All eyes will be on the Senate when it convenes at noon today to see if Pro Tempore Darrell Steinberg provides any hint of what will happen next in the effort to reach a state budget. There were no developments over the weekend, although the backchatter was mostly about whether or not Controller John Chiang will pay legislators when June 30 payday arrives.
Chiang did announce that he has ceased weekly per diem checks until he decides whether the Legislature has "passed" a "balanced" budget pursuant to Proposition 25. KQED’s John Myers has a great rundown if you want to read more about this. If, like me, you’d prefer to listen while you’re on the treadmill, Myers teamed up on Friday with LA Times reporter Shane Goldmacher and SacBee reporter Kevin Yamamura for his weekly podcast (also on iTunes).
Let’s take a reset of the budget fight.
Democrats on Wednesday replaced the governor’s $9.4 billion in temporary tax extensions with a mix of cuts, deferalls and smaller tax increases. Some of these are "easy," such as the new $2.8 billion in Proposition 98 that was in the January budget and generally planned on by K-14 school districts. Others, however, such as selling state buildings and assuming new federal revenues, have been tried repeatedly and are essentially considered budgetary paste.
Taxes are essentially off the table for calendar year 2011, as there is no political appetite for a September election, the governor already dropped the personal income tax extension for this year, and you can’t retroactively collect a sales tax approved in a November election. Even in the most optimistic scenarios about a tax extension, at least $3 billion in solutions have been lost.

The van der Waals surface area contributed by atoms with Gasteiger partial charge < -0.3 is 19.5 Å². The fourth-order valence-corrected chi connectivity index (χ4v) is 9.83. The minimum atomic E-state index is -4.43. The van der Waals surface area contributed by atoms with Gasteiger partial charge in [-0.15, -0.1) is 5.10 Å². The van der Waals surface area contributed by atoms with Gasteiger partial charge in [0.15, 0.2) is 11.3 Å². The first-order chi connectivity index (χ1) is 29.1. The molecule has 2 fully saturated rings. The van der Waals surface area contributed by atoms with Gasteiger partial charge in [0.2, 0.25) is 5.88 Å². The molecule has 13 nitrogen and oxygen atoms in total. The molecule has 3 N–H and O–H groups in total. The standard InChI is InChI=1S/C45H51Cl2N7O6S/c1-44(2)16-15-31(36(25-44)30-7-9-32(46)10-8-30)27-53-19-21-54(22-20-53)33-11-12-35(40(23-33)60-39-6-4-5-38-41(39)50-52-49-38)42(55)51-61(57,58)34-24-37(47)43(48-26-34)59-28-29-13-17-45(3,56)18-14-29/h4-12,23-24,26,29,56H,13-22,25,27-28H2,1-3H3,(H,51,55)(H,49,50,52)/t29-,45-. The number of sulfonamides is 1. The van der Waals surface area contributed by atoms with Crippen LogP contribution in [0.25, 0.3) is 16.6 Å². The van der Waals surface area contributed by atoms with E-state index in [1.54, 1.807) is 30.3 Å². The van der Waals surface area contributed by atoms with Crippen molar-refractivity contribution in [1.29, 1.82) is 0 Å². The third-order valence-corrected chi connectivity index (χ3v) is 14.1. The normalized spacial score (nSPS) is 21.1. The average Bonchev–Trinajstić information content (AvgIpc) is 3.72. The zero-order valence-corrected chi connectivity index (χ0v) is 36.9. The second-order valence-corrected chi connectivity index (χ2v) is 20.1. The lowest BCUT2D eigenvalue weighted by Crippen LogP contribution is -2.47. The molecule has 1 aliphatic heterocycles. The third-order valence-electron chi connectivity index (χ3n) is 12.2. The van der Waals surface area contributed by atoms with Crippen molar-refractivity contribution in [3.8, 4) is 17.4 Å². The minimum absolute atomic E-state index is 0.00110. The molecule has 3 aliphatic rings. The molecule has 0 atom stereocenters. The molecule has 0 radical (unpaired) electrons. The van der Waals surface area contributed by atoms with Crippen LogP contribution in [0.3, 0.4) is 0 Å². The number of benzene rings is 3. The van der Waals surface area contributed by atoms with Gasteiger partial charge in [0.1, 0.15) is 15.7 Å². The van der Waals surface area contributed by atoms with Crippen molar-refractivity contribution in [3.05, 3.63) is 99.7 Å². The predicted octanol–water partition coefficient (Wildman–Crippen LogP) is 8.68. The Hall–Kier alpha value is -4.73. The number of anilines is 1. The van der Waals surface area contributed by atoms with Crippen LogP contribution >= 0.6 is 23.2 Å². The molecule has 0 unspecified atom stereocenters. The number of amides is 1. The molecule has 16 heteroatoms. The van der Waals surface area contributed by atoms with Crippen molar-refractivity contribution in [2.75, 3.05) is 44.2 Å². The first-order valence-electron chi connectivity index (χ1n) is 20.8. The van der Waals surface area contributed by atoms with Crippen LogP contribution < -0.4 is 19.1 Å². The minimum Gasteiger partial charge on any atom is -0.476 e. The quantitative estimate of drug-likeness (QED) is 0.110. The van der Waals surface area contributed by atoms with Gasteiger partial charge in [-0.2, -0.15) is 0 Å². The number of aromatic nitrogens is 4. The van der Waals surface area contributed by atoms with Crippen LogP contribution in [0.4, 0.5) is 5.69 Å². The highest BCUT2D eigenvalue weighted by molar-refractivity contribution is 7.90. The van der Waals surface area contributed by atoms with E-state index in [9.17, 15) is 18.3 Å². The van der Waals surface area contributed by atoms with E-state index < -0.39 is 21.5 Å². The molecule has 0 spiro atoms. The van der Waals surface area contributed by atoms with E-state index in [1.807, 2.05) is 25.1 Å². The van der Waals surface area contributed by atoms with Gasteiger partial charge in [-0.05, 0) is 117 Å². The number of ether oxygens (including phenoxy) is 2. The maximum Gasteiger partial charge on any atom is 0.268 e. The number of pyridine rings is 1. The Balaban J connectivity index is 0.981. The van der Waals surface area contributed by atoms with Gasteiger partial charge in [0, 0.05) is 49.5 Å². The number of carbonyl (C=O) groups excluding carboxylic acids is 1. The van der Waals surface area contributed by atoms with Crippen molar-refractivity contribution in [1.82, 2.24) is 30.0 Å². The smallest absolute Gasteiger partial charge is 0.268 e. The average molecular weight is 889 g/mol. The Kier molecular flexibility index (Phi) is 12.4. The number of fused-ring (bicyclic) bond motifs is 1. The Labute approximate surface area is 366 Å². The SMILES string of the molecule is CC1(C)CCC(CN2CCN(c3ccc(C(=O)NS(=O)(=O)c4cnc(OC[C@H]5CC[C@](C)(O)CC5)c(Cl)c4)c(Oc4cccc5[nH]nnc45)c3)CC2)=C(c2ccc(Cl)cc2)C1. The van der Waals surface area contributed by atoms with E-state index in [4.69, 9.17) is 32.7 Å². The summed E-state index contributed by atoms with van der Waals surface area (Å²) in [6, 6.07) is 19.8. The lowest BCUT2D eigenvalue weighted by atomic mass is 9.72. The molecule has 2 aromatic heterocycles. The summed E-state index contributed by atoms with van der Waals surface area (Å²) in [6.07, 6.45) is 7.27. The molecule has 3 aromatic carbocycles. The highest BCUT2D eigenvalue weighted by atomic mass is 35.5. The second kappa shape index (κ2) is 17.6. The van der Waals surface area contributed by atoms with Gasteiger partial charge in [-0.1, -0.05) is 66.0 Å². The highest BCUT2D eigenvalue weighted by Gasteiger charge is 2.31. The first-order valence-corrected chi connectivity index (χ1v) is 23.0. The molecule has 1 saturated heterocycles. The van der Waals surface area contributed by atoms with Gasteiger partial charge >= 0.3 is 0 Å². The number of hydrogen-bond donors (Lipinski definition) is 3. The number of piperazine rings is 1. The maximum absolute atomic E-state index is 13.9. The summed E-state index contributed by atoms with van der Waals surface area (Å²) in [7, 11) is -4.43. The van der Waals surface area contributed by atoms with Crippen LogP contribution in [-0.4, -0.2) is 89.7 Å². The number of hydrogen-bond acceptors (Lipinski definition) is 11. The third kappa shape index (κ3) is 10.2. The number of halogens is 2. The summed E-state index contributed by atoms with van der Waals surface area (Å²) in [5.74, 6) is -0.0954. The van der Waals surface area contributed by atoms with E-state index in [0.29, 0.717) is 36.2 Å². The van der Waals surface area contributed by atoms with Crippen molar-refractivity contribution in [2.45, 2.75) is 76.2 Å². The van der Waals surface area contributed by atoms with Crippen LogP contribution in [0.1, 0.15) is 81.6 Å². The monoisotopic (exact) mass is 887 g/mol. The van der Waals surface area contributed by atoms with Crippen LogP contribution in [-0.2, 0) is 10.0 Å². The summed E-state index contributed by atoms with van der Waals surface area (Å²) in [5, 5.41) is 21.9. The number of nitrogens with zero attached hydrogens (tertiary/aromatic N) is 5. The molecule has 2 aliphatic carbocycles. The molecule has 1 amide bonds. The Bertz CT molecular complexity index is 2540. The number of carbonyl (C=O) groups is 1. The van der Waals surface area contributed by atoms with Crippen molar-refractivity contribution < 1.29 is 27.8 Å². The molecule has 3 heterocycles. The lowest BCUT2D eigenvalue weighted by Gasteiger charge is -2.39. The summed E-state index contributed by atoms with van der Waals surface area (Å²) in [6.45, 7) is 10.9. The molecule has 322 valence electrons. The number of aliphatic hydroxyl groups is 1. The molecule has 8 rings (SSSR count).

Thus, the "real" shortfall, assuming you continue the K-14 deferrals and can’t get the taxes, is about $6 billion. This shortfall can be whittled down by $815 milion, or let’s say $1 billion, by increasing revenue projections in account of the $408 million in revenues above projections in the month of May.
That leaves $5 billion as the legitimate sticking point. Democrats closed this by sale of state buildings ($1.2 billion), increased fees/sales taxes ($1.3 billion), cuts ($1.5 billion), and assumed federal revenues ($700 million), and a few miscellaneous actions.
While the governor’s veto message centered on his accusation that the Democrats’ budget was not balanced, the real issue is the "out year problem." The governor desparately wants to end the annual budget shortfall, and most people believe the Democrats plan leaves a $6-7 billion shortfall beginning in 2012-13. The question is whether he wants to eliminate all of the structural shortfall or, whether he’s willing to sign a "workout plan" that phases in budgetary balance. Fixing that structural shortfall will only happen with ongoing spending cuts, ongoing tax increases (for a few years at least), or a mix thereof.
However we get to the final budget, there will be more cuts than included in the governor’s May Revise. Whether they are limited to the $1.5 billion in the Democrats’ plan or deeper will depend on the governor’s willingness to (1) persuade Democrats to support a November election on taxes that labor doesn’t want and (2) accept some gimmicks. Somehow, $5 billion in solutions have to be found.
At the end of the day for Proposition 98 and community colleges, $2 billion is likely the maximum cut beyond the accounting cut of the new deferral ($129m for community colleges). Thus, even in an all-cuts scenario, Scenario B is likely the "worst scenario," although we’ll continue to fight for Scenario A.
The bigger threat, however, may be a prolonged budget fight that may, once again, force districts to scramble for reserves and borrowed cash while Sacramento finds a solution.